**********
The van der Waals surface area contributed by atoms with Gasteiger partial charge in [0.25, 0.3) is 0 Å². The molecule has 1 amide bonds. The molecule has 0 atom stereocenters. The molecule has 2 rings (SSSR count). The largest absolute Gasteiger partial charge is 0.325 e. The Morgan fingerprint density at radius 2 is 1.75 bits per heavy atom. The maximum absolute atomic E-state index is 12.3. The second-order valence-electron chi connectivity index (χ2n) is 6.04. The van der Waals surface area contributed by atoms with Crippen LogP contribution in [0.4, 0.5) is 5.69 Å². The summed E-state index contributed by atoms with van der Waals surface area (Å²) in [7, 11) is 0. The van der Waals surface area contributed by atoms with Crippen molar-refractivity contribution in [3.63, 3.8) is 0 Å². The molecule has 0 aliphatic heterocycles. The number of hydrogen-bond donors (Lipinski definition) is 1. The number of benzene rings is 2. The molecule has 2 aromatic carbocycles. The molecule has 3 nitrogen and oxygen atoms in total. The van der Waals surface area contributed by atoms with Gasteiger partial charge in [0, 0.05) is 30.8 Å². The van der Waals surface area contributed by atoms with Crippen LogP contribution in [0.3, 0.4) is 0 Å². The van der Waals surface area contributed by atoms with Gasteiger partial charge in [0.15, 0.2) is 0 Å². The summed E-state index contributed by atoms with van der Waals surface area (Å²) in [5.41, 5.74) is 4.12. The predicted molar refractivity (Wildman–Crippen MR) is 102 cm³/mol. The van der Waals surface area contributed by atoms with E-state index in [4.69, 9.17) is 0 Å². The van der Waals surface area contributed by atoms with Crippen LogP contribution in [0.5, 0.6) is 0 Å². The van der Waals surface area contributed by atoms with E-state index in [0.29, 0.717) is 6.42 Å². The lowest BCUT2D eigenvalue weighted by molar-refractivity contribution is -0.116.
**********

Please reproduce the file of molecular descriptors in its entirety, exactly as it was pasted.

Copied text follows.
The van der Waals surface area contributed by atoms with Gasteiger partial charge in [0.25, 0.3) is 0 Å². The molecule has 1 amide bonds. The molecule has 0 atom stereocenters. The molecule has 2 rings (SSSR count). The largest absolute Gasteiger partial charge is 0.325 e. The Morgan fingerprint density at radius 2 is 1.75 bits per heavy atom. The maximum absolute atomic E-state index is 12.3. The second-order valence-electron chi connectivity index (χ2n) is 6.04. The van der Waals surface area contributed by atoms with Crippen LogP contribution in [0.4, 0.5) is 5.69 Å². The summed E-state index contributed by atoms with van der Waals surface area (Å²) in [7, 11) is 0. The van der Waals surface area contributed by atoms with Crippen molar-refractivity contribution in [3.63, 3.8) is 0 Å². The molecule has 0 aliphatic heterocycles. The number of hydrogen-bond donors (Lipinski definition) is 1. The number of benzene rings is 2. The molecule has 2 aromatic carbocycles. The molecule has 3 nitrogen and oxygen atoms in total. The van der Waals surface area contributed by atoms with Gasteiger partial charge in [0, 0.05) is 30.8 Å². The van der Waals surface area contributed by atoms with Crippen LogP contribution in [0.3, 0.4) is 0 Å². The van der Waals surface area contributed by atoms with Gasteiger partial charge in [0.15, 0.2) is 0 Å². The summed E-state index contributed by atoms with van der Waals surface area (Å²) in [5.41, 5.74) is 4.12. The predicted molar refractivity (Wildman–Crippen MR) is 102 cm³/mol. The van der Waals surface area contributed by atoms with E-state index in [4.69, 9.17) is 0 Å². The van der Waals surface area contributed by atoms with Crippen LogP contribution in [0.5, 0.6) is 0 Å². The van der Waals surface area contributed by atoms with E-state index in [0.29, 0.717) is 6.42 Å². The lowest BCUT2D eigenvalue weighted by molar-refractivity contribution is -0.116.